On the radio on Christmas Eve, you might have tuned in to hear Fibber McGee and Molly, who had just taken delivery of a big package from a store:

“FIBBER: ‘Where’s the scissors…of these days.’

“Movies of the season included ‘Tin Pan Alley’ at the Chicago Theater, ‘Men Against the Sky’ at the Oriental, ‘Blondie Plays Cupid’ at the Pantheon, WC Fields as ‘The Bank Dick’ at the Palace, and ‘Foreign Correspondent’ with Joel McCrea and Laraine Day at the Granada.

“Christmas in Chicago, 1940. This is Jim Benes, Newsradio 780 WBBM.”

LISTEN: Chicago Christmas 1930

“This is Jim Benes, looking back at Chicago’s Christmas of 1930. Snow had fallen on several days leading up to Christmas, but temperatures were expected to approach 40 degrees on Thursday, Christmas Day.

“Financial distress following the stock market crash of 1929 was still spreading across the land. The Labor Department was estimating two to three million American workers were out of jobs. The American Federation of Labor put the number at more than five million. Those figures would’ve meant an unemployment rate between 6 and 11 percent—and it still was going up.

“Economic worries were not being reflected in the volume of Christmas sales—but rather in the kinds of articles being chosen as Christmas gifts. They were more practical and useful. One item that was in particular demand was rubber footwear.

“The Chicago Tribune was reporting a 10 percent decline in food prices over the past year. The Christmas turkey of 1930 cost 39 cents a pound at Hillman’s. Four pounds of coffee cost 79 cents; butter was 31 cents a pound.

“One of the most popular tunes of the day was “Three Little Words,” by Duke Ellington and his Orchestra.

“The census counted more than 3,376,000 people in Chicago in 1930. That made Chicago the fourth largest city in the world.

“And just before Christmas, the government had recommended $1.7 million dollars be appropriated for construction of the proposed Chicago World’s Fair of 1933.

“Christmas in Chicago, 1930. Jim Benes, Newsradio 780, WBBM.

LISTEN: Chicago Christmas 1910

“This is Jim Benes, along with Bernie Tafoya, with a look at Chicago’s gloomy Christmas Sunday of 1910.

“It wasn’t just snow flurries and temperatures in the teens that caused the gloom, it was one of Chicago’s worst fire tragedies that had just occurred on Thursday, the 22nd.

“Fire chief James Horan and 20 of his men were crushed and burned to death when the gigantic brick wall of a burning warehouse fell on them in the stockyards district.

“The Chicago Inter-Ocean newspaper reported Horan and his men were on a loading platform running along the wall when:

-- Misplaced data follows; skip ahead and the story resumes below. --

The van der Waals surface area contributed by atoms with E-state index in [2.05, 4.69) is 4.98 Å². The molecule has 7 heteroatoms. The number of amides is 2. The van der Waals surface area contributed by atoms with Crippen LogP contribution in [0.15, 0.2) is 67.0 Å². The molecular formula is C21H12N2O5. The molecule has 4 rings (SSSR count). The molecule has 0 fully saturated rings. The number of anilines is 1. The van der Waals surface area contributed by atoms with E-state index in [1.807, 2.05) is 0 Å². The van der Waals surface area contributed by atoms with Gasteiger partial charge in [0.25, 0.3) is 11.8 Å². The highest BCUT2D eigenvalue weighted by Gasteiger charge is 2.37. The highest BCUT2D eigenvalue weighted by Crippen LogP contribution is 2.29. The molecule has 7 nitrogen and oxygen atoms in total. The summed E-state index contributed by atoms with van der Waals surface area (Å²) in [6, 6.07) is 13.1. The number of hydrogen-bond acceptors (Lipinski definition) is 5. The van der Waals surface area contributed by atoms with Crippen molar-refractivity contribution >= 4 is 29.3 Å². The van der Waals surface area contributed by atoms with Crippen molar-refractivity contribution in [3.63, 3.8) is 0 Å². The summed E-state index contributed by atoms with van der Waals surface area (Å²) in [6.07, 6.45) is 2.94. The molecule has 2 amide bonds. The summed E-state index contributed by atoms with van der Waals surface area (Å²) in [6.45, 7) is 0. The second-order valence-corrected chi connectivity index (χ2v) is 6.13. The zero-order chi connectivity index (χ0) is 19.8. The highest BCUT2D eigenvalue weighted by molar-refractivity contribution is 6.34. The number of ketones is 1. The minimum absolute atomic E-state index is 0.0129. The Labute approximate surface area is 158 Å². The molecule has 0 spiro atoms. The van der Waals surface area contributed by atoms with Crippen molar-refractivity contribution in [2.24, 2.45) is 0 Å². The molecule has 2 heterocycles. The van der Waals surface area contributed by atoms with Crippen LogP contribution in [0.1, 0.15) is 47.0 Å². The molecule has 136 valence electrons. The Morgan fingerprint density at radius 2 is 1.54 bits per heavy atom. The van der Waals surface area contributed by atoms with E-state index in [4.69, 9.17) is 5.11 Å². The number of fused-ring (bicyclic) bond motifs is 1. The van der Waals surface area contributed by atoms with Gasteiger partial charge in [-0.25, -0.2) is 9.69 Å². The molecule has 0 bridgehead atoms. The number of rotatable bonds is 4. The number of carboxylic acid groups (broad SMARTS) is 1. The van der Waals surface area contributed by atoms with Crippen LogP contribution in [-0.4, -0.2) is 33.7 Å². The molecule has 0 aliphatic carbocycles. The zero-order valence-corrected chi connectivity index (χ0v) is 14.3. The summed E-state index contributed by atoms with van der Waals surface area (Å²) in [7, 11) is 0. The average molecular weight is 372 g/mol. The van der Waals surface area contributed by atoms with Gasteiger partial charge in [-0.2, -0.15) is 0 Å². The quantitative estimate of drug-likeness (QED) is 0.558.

Suddenly a great roar came from the volcanic depths of the burning warehouse and the tall brick walls tottered and swayed threateningly. ‘Run for your lives, men!’ shouted Chief Horan. Assistant Chief Seyferlich, who, a second before, had been talking with his superior officer, leaped away to safety, but before Horan and the other men could rush from the platform the great wall of brick and burning timbers with a roar that could be heard for blocks away, crashed down upon them. Instantly great forks of flames leaped up from this awful pile of debris so that many of the victims were literally roasted to death.  Hours after the wall had fallen piteous groans were heard coming from the ruins and it is believed that the mercy of an instant death was denied many of those who perished.

“Within two days, the city had raised a quarter of a million dollars for the welfare of the fallen firefighters’ families.

“Transportation was exciting—but it also was dangerous. The coroner’s office was just out with a report saying 577 people had been killed in transit in Chicago during the 12 months ending November 30th. 381 were victims of railroad accidents, 52 of car crashes.

“A news report indicated the American public was demanding safer automobiles. More and more, people were buying cars with enclosed passenger spaces. Locomobile was advertising itself as the best-built car in America. But there were others, like the Reo, or the Auburn or the Babcock Electric Car. You could buy a new Hudson 33 touring car—a convertible—for $1,250

“Under the Christmas tree in 1910, little boys might have found 19-inch enameled-iron horse-drawn hook-and-ladder trucks. They cost 49 cents at the Boston Store. Little girls might have loved daintily dressed dolls. They were a $1.25.

“Lyon & Healy was selling player-pianos, starting at 395 dollars.

“The song ‘Come Josephine In Your Flying Machine’ was one of the top new tunes at the end of 1910.

The top tunes of 1910 also included: ‘Tramp! Tramp! Tramp!’/’Meet Me To-Night in Dreamland’/’Has Anybody Here Seen Kelly?’

“As has been the case now for more than a hundred Christmas seasons, Chicago’s Apollo Musical Chorus was performing Handel’s Messiah. The 1910 performance was to be Friday, the 23rd, at the Auditorium Theater. Tickets cost 50 cents to $2.

“The Chicago Health Bureau was out with some holiday tips, including:

“If your internal plumbing is defective, avoid plum pudding. Cheap candy—expensive funeral. Why take chances? Open windows will preserve your Christmas tree—they will also preserve your health.”

“Our thanks for their help in making this series possible go to Sarah Engel, Sylvia Ortiz, Bob Roberts, Julie Mann, Dave Marsett, Bob Conway, Regine Schlesinger, David Roe, Mike Krauser, Felicia Middlebrooks and Bernie Tafoya.

“This is Jim Benes, Newsradio 780 WBBM. A very Merry Christmas everybody!”